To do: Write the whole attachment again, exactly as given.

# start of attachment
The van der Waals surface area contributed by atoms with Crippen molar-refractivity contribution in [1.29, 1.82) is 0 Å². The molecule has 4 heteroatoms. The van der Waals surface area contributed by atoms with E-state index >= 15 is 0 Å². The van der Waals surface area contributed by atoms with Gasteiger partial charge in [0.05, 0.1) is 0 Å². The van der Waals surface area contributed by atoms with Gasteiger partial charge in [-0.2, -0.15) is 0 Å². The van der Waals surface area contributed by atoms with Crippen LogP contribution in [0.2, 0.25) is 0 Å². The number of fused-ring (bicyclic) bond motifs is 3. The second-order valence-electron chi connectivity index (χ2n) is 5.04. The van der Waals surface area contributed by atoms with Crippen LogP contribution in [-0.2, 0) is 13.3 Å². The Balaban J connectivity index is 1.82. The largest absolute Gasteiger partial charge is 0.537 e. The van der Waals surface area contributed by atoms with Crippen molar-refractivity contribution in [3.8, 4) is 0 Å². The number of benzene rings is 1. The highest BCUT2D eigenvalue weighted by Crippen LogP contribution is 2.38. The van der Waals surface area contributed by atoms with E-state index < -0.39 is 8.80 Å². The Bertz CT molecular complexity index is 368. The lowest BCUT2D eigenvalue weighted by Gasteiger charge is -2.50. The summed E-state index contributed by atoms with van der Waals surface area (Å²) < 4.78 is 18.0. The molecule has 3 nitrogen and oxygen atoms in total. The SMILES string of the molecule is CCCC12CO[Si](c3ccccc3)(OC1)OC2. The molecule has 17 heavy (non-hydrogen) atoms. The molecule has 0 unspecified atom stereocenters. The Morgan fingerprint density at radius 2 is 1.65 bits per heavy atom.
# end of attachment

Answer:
The van der Waals surface area contributed by atoms with Crippen molar-refractivity contribution in [1.29, 1.82) is 0 Å². The molecule has 4 heteroatoms. The van der Waals surface area contributed by atoms with E-state index >= 15 is 0 Å². The van der Waals surface area contributed by atoms with Gasteiger partial charge in [0.05, 0.1) is 0 Å². The van der Waals surface area contributed by atoms with Gasteiger partial charge in [-0.2, -0.15) is 0 Å². The van der Waals surface area contributed by atoms with Crippen LogP contribution in [0.2, 0.25) is 0 Å². The number of fused-ring (bicyclic) bond motifs is 3. The second-order valence-electron chi connectivity index (χ2n) is 5.04. The van der Waals surface area contributed by atoms with Crippen LogP contribution in [-0.2, 0) is 13.3 Å². The Balaban J connectivity index is 1.82. The largest absolute Gasteiger partial charge is 0.537 e. The van der Waals surface area contributed by atoms with Crippen molar-refractivity contribution in [3.8, 4) is 0 Å². The number of benzene rings is 1. The highest BCUT2D eigenvalue weighted by Crippen LogP contribution is 2.38. The van der Waals surface area contributed by atoms with E-state index < -0.39 is 8.80 Å². The Bertz CT molecular complexity index is 368. The lowest BCUT2D eigenvalue weighted by Gasteiger charge is -2.50. The summed E-state index contributed by atoms with van der Waals surface area (Å²) < 4.78 is 18.0. The molecule has 3 nitrogen and oxygen atoms in total. The SMILES string of the molecule is CCCC12CO[Si](c3ccccc3)(OC1)OC2. The molecule has 17 heavy (non-hydrogen) atoms. The molecule has 0 unspecified atom stereocenters. The Morgan fingerprint density at radius 2 is 1.65 bits per heavy atom.